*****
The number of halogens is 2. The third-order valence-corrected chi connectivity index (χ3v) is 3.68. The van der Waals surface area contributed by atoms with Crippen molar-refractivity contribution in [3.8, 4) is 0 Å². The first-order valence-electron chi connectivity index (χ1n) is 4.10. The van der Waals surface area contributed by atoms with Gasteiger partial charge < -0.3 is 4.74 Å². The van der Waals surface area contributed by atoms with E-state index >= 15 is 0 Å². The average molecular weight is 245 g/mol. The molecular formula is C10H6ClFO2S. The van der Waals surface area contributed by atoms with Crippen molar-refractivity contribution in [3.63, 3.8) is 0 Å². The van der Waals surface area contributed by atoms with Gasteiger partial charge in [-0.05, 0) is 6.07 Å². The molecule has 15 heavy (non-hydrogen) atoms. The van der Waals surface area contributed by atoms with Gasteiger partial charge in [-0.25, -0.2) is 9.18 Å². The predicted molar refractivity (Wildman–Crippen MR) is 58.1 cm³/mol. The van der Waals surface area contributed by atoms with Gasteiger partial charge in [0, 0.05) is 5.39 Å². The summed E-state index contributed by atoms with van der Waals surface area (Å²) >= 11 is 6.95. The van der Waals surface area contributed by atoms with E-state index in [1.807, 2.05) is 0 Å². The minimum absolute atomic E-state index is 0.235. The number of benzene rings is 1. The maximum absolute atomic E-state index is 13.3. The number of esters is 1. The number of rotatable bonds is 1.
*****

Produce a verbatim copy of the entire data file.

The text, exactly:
The number of halogens is 2. The third-order valence-corrected chi connectivity index (χ3v) is 3.68. The van der Waals surface area contributed by atoms with Crippen molar-refractivity contribution in [3.8, 4) is 0 Å². The first-order valence-electron chi connectivity index (χ1n) is 4.10. The van der Waals surface area contributed by atoms with Gasteiger partial charge < -0.3 is 4.74 Å². The van der Waals surface area contributed by atoms with E-state index >= 15 is 0 Å². The average molecular weight is 245 g/mol. The molecular formula is C10H6ClFO2S. The van der Waals surface area contributed by atoms with Crippen molar-refractivity contribution in [3.63, 3.8) is 0 Å². The van der Waals surface area contributed by atoms with Gasteiger partial charge in [-0.05, 0) is 6.07 Å². The molecule has 15 heavy (non-hydrogen) atoms. The van der Waals surface area contributed by atoms with Gasteiger partial charge in [-0.25, -0.2) is 9.18 Å². The predicted molar refractivity (Wildman–Crippen MR) is 58.1 cm³/mol. The van der Waals surface area contributed by atoms with Gasteiger partial charge in [0, 0.05) is 5.39 Å². The summed E-state index contributed by atoms with van der Waals surface area (Å²) >= 11 is 6.95. The van der Waals surface area contributed by atoms with E-state index in [1.807, 2.05) is 0 Å². The minimum absolute atomic E-state index is 0.235. The number of benzene rings is 1. The maximum absolute atomic E-state index is 13.3. The number of esters is 1. The number of rotatable bonds is 1.